By Dr. Sabur Ghayur
The process of globalization and liberalization by virtue of removing tariff and non-tariff barriers to trade and services is linked with opening up wide opportunities for the manufacturing and services sector to penetrate in the export market. The monumental growth of China is testimony to this phenomenon. Few other developing countries – Brazil, India, Russia, Mexico, Vietnam, South Africa, etc. – have also demonstrated sustaining their successes in tapping the vast opportunities.
In addition to the presence of an effective and efficient government capable of ensuring rule of law, continuity of policies, well-defined property rights, institutional arrangement for enforcement of contracts, speedy settlement of disputes, well developed physical infra-structure and financial institutions; many of such countries boast of greater and effective integration of the representatives of industry in developing related policies.
The Confederation of British Industry (CBI) is the representative body of the British industry. In the process of becoming “one voice” of the industry, the Federation of British Industries (FBIs), the British Employers Confederation (BEC) and the National Association of British Manufacturers (NABMs) merged together.
In Malaysia, the Ministry of Industry and Trade (MITI) are known for providing greater access and say to the industry in policy design and change. In fact, the overseas visits of MITI ministers invariably have representatives of industry, as important part of the delegation.
It is well known that all industrial countries do have representative organizations with the aim to champion manufacturing and the country’s manufacturing sector. There is also grouping of countries boasting a collective voice and body for the industry, such as: the Confederation of European Industries (CEIs). The CEIs is collectively supporting the interests of its member countries in the European region.
As for the Organization for Economic Cooperation and Development (OECD), no policy is developed without an effective involvement of the representatives of industry and its workers. In fact, both of them are represented at the OECD through their respective advisory bodies.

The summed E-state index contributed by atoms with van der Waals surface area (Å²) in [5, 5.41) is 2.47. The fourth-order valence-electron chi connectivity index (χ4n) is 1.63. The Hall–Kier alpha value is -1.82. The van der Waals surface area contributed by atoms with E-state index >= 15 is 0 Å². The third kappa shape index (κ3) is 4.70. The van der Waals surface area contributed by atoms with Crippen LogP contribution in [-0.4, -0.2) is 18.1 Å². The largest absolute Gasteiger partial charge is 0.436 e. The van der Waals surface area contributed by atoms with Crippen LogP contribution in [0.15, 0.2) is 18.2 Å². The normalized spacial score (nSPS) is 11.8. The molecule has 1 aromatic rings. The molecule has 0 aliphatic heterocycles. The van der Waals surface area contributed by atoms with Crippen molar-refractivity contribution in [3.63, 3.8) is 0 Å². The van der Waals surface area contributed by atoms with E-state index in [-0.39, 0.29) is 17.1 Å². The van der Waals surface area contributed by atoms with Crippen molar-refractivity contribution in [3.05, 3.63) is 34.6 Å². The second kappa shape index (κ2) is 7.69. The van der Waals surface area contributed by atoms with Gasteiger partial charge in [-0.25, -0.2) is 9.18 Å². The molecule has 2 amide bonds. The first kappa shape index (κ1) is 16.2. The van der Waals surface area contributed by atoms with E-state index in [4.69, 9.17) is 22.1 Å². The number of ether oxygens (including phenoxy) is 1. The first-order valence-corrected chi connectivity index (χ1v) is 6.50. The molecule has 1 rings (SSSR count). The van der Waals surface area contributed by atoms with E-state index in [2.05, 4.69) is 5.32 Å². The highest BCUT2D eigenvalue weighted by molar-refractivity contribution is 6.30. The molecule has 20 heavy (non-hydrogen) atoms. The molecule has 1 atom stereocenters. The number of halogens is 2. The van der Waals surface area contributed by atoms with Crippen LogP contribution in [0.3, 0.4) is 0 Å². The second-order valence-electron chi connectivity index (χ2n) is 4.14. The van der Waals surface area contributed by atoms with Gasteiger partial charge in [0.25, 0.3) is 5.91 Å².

The major regional blocks also do have greater and effective involvement of the industry representatives in their deliberations and policies. In case of Asia Pacific Economic Cooperation (APEC), for example, a group of countries comprising of industrialized and developing countries across the Asia-Pacific rim – including China, Japan and Korea from Asia, as well as USA, Canada, Chile, Mexico, Australia, New Zealand and Papua New Guinea – the annual assemblage of leadership invariably meets the industry representatives. The private sector’s APEC Business Forum has official recognition and given importance as the focus of APEC is promoting economic, business and industry cooperation. The APEC, it is important to note, covers a population of more than two-third of the globe, over three-fifths of the GDP and about half of the global trade.
Another regional group – sort of a reaction to APEC by Europeans, is the Asia Europe Meeting (ASEM). It has been established primarily on the demand of the industry from Europe. Meeting bi-annually, the ASEAN+3 from Asia and European countries, the focus of ASEM is on developing cooperation on the basis of three pillars, namely: political, cultural and economic. Here again, industry representatives and private sector is given prominence.
In contrast, there exists a number of regional blocks – such as South Asian Association for Regional Cooperation (Saarc), Economic Cooperation Organization (ECO), etc – in addition to a large number of countries including Pakistan that have precisely displayed the opposite. Policies essentially meant for industry and manufacturing are designed, implemented and changed without giving any significant space to the industry to raise their voice or concerns. Take for example the oscillating attitude of the government on the imports of second hand cars and the adverse impact on domestic automobile, as well as associated vendor industry. Reactive responses from the industry are the only way available to them to seek remedial measures. But this is neither sustainable nor desirable. Many attribute that the poor state of industry and manufacturing and the “de-industrialization” process being witnessed in Pakistan in this era of deregulation and liberalization also to a lack of combined voice of the industry.
Even in our traditional cotton sector, value addition for the export market is largely dominated by thread and coarse cloth. Ready-made garments are being replaced by increasing imports from South East Asian countries, Bangladesh and even China. There is also decline, at best, stagnation in the exports of sports and surgical goods. Despite being in the top ten producers of major crops including sugarcane, we have become a sugar importing country.
It is sadly noted that our industry has been put to “destructive distillation” mode resulting into industrial contraction. Several sectors of the industry are closing down. This is also creating serious employment problems that are disruptive socially and politically.
It is perhaps the right time for the industry participants to seriously ponder over the pros and cons of a dedicated body for the industry representing and striving for the growth and modernization of the industry. An apex national organization – leading and representing industry – exclusively meant for development, modernization and strengthening of the whole industrial sector in the county as well as providing a forum for policy dialogue and advocacy. Let us give a collective voice to the industry.